Recent inflation can be blamed on government spending
Brenda P. Wenning
For door-to-door salespeople, life has never been better. But for buyers, panic could set in, as house prices jumped at an annual rate of 23.4% in June, according to the National Association of Realtors.
With the demand for housing far outstripping supply, bidding wars have become commonplace. Buyers sometimes pay six figures on the asking price and forgo inspections. Homes sell almost as fast as they are listed, and some buyers are bidding on homes they have never seen in person.
Low-income Americans in need of housing probably find the American dream of homeownership more elusive than ever.
The St. Louis Fed found that the median selling price of a home rose from $ 322,600 in the second quarter of 2020 to $ 374,900 a year later, an increase of 16.2%. In Massachusetts, which has the third highest home price in the country, an average home sells for $ 439,541.
Housing is becoming unaffordable for a growing number of Americans. Yet the federal government, which devotes enormous resources to providing Americans with affordable housing, deserves much of the blame. State and local governments are also complicit.
The great recession
The Federal Reserve is particularly complicit. Before the Great Recession of 2008-09, the Fed lowered interest rates to near zero, causing house prices to rise.
“In the face of the dot-com bubble burst, a series of corporate accounting scandals and the September 11 attacks, the Federal Reserve lowered the federal funds rate from 6.5% in May 2000 to 1% in June 2003, “according to Investopedia. “The goal was to jumpstart the economy by making money available to businesses and consumers at competitive rates. The result has been an upward spiral in house prices, with borrowers taking advantage of low mortgage rates. “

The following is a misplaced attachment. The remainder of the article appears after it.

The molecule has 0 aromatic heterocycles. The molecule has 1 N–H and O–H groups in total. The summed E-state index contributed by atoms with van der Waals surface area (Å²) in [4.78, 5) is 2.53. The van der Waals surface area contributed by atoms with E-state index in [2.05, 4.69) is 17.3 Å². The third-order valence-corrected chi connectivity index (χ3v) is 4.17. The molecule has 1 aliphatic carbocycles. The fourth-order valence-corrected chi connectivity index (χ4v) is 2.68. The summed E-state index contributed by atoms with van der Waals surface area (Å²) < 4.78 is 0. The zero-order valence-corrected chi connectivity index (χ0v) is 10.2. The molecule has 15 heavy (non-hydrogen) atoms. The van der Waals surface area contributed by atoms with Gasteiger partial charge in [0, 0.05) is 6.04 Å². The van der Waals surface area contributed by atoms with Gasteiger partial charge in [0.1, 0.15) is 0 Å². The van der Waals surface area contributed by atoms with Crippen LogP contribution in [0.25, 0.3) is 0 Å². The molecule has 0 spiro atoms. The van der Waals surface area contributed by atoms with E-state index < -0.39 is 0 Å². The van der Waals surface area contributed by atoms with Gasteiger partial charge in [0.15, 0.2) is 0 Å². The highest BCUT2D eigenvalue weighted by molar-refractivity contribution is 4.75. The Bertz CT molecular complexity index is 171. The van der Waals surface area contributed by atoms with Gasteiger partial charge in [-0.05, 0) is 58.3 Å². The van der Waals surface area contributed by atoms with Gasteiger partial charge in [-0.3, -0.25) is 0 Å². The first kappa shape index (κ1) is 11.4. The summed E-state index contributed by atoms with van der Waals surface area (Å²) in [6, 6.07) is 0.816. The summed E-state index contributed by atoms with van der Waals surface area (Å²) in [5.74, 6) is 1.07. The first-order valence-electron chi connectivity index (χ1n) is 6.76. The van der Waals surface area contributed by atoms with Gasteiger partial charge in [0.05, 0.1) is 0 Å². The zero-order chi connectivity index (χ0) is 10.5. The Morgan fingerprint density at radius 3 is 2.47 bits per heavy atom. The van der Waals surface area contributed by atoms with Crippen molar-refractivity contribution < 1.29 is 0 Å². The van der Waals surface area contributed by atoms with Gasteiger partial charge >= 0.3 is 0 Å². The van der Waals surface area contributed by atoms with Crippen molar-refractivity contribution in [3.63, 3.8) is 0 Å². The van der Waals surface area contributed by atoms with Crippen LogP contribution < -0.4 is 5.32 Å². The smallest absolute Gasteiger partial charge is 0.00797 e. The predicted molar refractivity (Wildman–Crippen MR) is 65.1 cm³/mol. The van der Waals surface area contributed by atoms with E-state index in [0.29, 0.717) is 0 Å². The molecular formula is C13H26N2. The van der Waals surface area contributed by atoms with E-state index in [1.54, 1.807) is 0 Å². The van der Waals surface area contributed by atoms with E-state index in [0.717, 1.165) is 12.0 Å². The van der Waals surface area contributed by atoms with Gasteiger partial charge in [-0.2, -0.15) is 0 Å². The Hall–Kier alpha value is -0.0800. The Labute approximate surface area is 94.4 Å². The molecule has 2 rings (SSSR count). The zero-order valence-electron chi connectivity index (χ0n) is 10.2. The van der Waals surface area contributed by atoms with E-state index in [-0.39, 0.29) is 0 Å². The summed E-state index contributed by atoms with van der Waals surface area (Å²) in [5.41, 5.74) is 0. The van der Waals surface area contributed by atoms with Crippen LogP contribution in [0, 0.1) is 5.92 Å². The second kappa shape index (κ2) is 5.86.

The bursting of the housing bubble that led to the Great Recession exposed flaws in the federal government’s housing programs.
As lenders relaxed underwriting standards to the point that virtually anyone could get a mortgage, it shouldn’t have been surprising that house prices jumped and billions of dollars in mortgages hit the market. scrap status. With homeowners with mortgages they couldn’t afford, foreclosures have skyrocketed, house prices have plummeted, and home builders have stopped building. In some cases, housing was “underwater,” with mortgage balances greater than home values.
Subprime mortgages were typically grouped into “tranches” and sold to Fannie Mae or Freddie Mac. When the mortgages turned out to be virtually worthless, Fannie and Freddie were forced into “custody.”
In response, the Federal Reserve began buying billions of dollars in bonds to lower interest rates to near zero, in part to stabilize the housing market.
High demand, low supply
For three years under the Trump administration, the Fed raised interest rates slightly. But it changed direction when the pandemic and the lockdown that came with it hit, resuming its zero interest rate policy.
If you live in a fantasy world, lowering interest rates will make housing more affordable. But in the real world, lower rates increase demand, which in turn increases prices.
Demand is also driven by the 72.1 million Millennials who have reached the home buying age. Having recently supplanted the Baby Boomers as the largest population group, Millennials are starting families and causing increased demand.
Demand has also been driven by the pandemic. Confined city dwellers sought more breathing space by moving to suburbs or to states like Florida, which was libertarian with its lockdown from authoritarian New York and California. Many still work from home and wish to live in the suburbs rather than in crowded cities.
Demand is stimulated at a time when supply is low. During and after the financial crisis, home builders stopped building. Those who have tried in many cases have met resistance from local councils. Many communities have restrictive zoning laws to control traffic, avoid straining their school systems, and for other reasons.